|Dimensions||12.5 × .10 × 12.5 cm|
An album of unaccompanied folk songs, mostly unfamiliar gems from Australia and England, some with harmonies. Margaret’s preference is for strong narratives and exquisite melodies. There’s variety in the style and subject of the songs, so here you have a clarion call for peace and social justice, a tender lullaby, lively and poignant folk tales, a plea for Mother Earth, a rousing work song from the yardarm, the experience of women in colonial times, and an up-yours from a feisty lass.
CD Review by Sue Robinson
Margaret Walters isn’t the kind of singer to make you want to get up and dance.
She doesn’t get your blood pounding, though you will find yourself humming along.
She doesn’t dazzle you with flights of instrumental wizardry – there aren’t any instruments.
You won’t hear any fancy recording techniques either, just a faithful representation of her rich contralto, with occasional harmonies from Christina Mimmochi.
This is not a party CD.
But sit down comfortably, with some time and a hot drink and you will find it immensely rewarding.
Margaret calls the album “Steadfast” because she says it best describes the theme running through the 15 songs featured here.
Several of the songs are traditional and you will find small groupings of subthemes.
Gang by Me and Rosemarie, for example, both deal with the woman done wrong, and her tit for- tat revenge.
The Devil’s Nine questions and the Goblin’s Riddle are both riddle songs (You know the format – you are stopped by a being who gives you a riddle to answer before you can pass.) Nice to see the format in song again after its almost complete adoption by adventurer archeologist movies and fantasy films.
The Mannum and the Drum, and Back to the Kitchen Again, both deal with the woman’s role in war, keeping things going at home, though one protagonist would rather keep her wartime job and the others just want their beloved menfolk home safe.
In all three cases, Margaret has used harmonies to provide variety.
This CD is full of great stories with winners, losers, jokers, lovers, wise people and fools, and Margaret’s spare, but compelling vocals encourage the tales to unfold with all their pathos, humour and drama intact.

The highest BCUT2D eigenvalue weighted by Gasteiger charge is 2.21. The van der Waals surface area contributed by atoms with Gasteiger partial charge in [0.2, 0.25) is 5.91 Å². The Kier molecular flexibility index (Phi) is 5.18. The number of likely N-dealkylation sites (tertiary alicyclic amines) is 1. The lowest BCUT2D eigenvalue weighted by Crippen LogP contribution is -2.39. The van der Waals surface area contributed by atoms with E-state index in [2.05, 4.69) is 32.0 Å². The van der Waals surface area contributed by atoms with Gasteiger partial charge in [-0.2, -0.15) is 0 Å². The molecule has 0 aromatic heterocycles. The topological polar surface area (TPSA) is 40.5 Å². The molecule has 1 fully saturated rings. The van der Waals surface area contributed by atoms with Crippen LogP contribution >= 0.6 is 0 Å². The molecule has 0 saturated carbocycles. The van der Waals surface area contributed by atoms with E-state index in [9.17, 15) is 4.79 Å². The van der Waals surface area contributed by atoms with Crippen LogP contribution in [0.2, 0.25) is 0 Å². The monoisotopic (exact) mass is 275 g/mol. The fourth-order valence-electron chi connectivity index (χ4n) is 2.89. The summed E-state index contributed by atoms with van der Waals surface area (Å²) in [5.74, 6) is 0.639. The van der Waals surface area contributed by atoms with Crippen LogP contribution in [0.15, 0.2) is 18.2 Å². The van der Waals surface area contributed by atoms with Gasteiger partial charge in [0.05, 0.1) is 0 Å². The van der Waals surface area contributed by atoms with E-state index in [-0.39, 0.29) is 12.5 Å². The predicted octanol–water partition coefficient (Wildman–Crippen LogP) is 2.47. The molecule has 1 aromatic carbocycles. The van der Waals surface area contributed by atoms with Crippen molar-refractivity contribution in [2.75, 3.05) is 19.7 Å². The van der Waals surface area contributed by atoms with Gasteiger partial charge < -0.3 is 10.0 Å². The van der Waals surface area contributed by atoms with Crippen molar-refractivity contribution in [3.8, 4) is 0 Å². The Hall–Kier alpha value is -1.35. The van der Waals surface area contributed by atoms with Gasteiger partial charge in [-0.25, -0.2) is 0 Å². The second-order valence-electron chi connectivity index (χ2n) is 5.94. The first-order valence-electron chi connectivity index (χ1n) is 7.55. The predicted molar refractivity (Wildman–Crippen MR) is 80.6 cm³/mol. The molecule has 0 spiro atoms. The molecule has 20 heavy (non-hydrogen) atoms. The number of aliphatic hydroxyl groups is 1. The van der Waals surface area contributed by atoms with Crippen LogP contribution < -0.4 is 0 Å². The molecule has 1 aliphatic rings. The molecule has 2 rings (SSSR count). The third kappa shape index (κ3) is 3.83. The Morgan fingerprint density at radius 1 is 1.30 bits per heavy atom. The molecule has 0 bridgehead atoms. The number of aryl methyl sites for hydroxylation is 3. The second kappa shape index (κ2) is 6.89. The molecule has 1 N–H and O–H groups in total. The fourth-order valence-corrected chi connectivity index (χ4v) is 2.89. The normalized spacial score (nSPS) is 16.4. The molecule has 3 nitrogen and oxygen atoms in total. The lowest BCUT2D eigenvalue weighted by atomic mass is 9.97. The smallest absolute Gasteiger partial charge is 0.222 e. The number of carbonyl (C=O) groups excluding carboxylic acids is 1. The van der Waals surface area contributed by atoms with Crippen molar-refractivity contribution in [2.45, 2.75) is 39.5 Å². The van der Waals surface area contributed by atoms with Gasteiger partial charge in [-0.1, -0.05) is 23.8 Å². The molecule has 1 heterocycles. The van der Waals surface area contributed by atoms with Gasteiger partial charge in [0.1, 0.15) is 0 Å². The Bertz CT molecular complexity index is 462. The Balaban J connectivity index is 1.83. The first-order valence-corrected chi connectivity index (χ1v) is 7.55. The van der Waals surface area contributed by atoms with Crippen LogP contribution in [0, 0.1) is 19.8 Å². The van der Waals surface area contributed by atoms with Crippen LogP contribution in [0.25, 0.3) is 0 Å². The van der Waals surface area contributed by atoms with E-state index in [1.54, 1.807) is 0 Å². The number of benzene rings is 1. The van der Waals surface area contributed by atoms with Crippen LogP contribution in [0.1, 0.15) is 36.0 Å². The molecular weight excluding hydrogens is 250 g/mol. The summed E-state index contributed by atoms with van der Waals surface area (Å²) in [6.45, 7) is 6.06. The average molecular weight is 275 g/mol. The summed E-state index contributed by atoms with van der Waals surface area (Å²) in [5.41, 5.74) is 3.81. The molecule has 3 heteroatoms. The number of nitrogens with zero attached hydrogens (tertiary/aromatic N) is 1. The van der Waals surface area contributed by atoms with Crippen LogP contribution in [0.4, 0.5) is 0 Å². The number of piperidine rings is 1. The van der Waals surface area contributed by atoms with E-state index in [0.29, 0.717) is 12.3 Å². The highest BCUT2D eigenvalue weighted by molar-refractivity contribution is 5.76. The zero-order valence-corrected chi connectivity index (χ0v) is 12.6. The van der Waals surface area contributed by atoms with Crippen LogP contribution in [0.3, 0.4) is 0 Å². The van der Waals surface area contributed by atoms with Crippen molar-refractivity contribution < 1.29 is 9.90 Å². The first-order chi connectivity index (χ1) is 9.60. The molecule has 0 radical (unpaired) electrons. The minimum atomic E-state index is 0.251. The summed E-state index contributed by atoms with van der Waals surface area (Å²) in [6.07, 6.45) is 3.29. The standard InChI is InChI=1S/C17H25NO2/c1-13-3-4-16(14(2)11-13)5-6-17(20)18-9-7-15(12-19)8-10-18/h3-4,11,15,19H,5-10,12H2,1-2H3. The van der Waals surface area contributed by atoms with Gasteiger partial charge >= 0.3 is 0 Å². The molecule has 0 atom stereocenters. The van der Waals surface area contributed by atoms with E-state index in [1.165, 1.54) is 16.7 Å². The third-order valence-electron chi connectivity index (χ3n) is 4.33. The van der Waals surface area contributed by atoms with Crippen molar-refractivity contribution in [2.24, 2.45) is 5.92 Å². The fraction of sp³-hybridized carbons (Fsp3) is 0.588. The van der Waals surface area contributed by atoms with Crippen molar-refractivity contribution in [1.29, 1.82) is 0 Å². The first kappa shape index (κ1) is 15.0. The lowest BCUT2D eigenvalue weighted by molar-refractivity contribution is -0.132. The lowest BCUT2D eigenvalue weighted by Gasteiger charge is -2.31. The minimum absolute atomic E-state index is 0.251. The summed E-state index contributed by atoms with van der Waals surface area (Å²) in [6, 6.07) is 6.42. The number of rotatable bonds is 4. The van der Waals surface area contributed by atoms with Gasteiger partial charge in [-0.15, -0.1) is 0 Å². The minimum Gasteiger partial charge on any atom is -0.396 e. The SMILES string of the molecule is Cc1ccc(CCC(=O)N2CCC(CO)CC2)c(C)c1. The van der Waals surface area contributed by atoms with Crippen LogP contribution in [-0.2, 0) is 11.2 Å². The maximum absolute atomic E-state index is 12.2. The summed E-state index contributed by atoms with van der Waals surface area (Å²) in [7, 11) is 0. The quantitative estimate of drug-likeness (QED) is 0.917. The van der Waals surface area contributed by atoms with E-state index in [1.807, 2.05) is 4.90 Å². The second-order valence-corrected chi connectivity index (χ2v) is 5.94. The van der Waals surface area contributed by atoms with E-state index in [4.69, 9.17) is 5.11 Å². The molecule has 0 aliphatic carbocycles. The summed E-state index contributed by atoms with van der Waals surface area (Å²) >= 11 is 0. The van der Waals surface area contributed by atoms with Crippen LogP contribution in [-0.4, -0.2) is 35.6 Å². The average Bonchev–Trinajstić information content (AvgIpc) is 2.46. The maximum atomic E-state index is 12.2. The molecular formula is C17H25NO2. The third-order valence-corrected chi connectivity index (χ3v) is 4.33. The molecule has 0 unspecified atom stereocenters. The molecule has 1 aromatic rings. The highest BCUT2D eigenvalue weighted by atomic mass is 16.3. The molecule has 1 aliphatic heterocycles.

The Colonial Widow, for example, has its narrator marrying a man who turns out to be a drunken bully – but it has a happy ending – he dies.
The Four Minute Warning paints a chilling picture of what would happen if a nuclear bomb hit Sydney – listen out for your suburb and see how you would fare.
The Gypsy Poacher is a sad tale of how an act of kindness is rewarded with arrest and transportation.
There are songs celebrating the bush and songs grieving for lost wilderness.
The last song on the album celebrates the nurturing nature of the female gender and asks: “Shall there be womanly times, or will we die?” The answer is optimistic.
A CD well worth a listen.
CD review by Graham Blackley
On these 15 folk songs Australian singer Margaret Walters does an admirable job conjuring melody with nothing more than vocal prowess and a persona characterised by sincerity and conviction.
Although there is no instrumental accompaniment, Christina Mimmocchi contributes powerful harmony vocals to songs such as The Colour and The Devil’s Nine Questions.
The album includes traditional songs such as Gang By Me and Wild Goose Shanty and modern yet obscure gems such as the delightfully surreal The Goblin’s Riddle which was written by UK folk singer Bernard Parry in the early 1970’s and popped up as a bonus track on the CD reissue of his 1981 debut album Sailing To The Moon.
One of the many highlights of Steadfast is Four Minute Warning which was written by Peggy Seeger and adapted by Judy Small.
This stark and sobering song is likely to inspire deep reflection about the potential impact of nuclear technology.
With Steadfast Walters succeeds in taking the listener on an engaging, engrossing and enjoyable journey.
9 in stock (can be backordered)